I used sapling population data collected since 1980 to investigate how canopy disturbance interacts with chronic understory disturbance to determine regeneration patterns. I reconstructed flooding history using a combination of river gauging, a local water-level recorder, and contour maps. 1979 was an extreme flood year for this site, as was 1989. Reduction in flooding frequency since dam construction in 1965 was significant for all elevations, while reduction in flooding duration was significant only for the upper half of the site.
Using constrained ordination, I showed that sapling occurrence varies primarily along a flooding/soil moisture gradient, and secondarily along a canopy-openness gradient. This confirms that both flooding and light influence local variation in species composition.
Small sapling density increased by more than five times during the decade, while large sapling density increased over 70%. I suggest that this increase is related to the decline in frequency and duration of flooding, and specifically, to the pattern of flooding from 1979-1989, characterized by severe flooding in 1979 and 1989. Sapling survivorship also responded to temporal variation in flooding over the decade. A damage survey revealed a size component to flooding damage, with small individuals making up a disproportionate share of those in the highest damage classes. In addition, there is a relationship between river flow and the elevation of saplings that died, suggesting that the effects of elevation are not simply related to flooding, but perhaps to soil moisture as well. Analyses of sapling growth suggest that there is a trade-off between tolerating flooding in wet years and being subject to moisture stress in dry years.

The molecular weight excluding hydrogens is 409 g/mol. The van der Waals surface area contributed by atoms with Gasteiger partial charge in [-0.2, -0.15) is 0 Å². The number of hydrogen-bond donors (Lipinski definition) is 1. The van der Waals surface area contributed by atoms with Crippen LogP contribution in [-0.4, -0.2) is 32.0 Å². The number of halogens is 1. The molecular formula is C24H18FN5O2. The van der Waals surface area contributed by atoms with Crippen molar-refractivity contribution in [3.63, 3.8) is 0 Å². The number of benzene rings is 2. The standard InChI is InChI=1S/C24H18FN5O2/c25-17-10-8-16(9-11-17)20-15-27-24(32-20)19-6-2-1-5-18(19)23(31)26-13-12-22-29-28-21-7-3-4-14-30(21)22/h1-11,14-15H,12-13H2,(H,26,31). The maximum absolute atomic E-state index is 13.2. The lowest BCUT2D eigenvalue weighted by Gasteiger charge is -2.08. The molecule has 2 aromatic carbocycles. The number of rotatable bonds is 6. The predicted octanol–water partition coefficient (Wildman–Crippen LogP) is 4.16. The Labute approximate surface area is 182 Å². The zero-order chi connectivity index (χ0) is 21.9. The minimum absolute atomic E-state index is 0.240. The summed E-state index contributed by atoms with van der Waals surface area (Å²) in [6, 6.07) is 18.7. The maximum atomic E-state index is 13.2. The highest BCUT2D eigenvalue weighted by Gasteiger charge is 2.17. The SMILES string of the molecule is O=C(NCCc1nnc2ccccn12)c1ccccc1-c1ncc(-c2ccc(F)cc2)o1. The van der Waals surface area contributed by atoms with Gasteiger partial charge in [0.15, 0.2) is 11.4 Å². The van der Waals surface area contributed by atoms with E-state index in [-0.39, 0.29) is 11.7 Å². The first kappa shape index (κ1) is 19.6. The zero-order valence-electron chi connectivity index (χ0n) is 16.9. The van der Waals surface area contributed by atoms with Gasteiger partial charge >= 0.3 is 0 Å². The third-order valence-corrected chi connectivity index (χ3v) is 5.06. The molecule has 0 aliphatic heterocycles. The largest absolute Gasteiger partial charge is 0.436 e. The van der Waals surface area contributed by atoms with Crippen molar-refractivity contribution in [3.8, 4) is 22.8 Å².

I presented evidence that canopy gaps play an important role in determining sapling growth. Gaps appear to be crucial to the continued success of large saplings, and the fastest-growing individuals are found in them. This may also confer a measure of flood-tolerance related to sapling size.